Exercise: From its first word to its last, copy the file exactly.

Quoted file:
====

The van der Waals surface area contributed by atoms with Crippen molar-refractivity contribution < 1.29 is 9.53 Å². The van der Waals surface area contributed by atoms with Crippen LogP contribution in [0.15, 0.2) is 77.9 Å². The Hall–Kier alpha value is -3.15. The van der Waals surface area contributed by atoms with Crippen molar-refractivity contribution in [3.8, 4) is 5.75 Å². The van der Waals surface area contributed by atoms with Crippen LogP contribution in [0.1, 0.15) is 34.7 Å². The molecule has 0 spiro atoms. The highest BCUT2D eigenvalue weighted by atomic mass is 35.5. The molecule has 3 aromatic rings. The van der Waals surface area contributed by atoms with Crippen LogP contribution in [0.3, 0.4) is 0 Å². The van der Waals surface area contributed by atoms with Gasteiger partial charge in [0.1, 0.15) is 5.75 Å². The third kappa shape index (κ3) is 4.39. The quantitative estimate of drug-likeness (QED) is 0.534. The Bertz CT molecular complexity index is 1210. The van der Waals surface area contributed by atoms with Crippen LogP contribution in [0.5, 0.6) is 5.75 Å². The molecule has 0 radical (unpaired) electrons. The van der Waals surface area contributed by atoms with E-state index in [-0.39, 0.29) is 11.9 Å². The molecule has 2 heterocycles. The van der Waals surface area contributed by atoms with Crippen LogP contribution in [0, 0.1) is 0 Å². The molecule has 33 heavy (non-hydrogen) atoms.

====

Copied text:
The van der Waals surface area contributed by atoms with Crippen molar-refractivity contribution < 1.29 is 9.53 Å². The van der Waals surface area contributed by atoms with Crippen LogP contribution in [0.15, 0.2) is 77.9 Å². The Hall–Kier alpha value is -3.15. The van der Waals surface area contributed by atoms with Crippen molar-refractivity contribution in [3.8, 4) is 5.75 Å². The van der Waals surface area contributed by atoms with Crippen LogP contribution in [0.1, 0.15) is 34.7 Å². The molecule has 0 spiro atoms. The highest BCUT2D eigenvalue weighted by atomic mass is 35.5. The molecule has 3 aromatic rings. The van der Waals surface area contributed by atoms with Crippen LogP contribution in [0.3, 0.4) is 0 Å². The van der Waals surface area contributed by atoms with Gasteiger partial charge in [0.1, 0.15) is 5.75 Å². The third kappa shape index (κ3) is 4.39. The quantitative estimate of drug-likeness (QED) is 0.534. The Bertz CT molecular complexity index is 1210. The van der Waals surface area contributed by atoms with Crippen LogP contribution in [0.5, 0.6) is 5.75 Å². The molecule has 0 radical (unpaired) electrons. The van der Waals surface area contributed by atoms with E-state index in [-0.39, 0.29) is 11.9 Å². The molecule has 2 heterocycles. The van der Waals surface area contributed by atoms with Crippen LogP contribution in [0, 0.1) is 0 Å². The molecule has 33 heavy (non-hydrogen) atoms.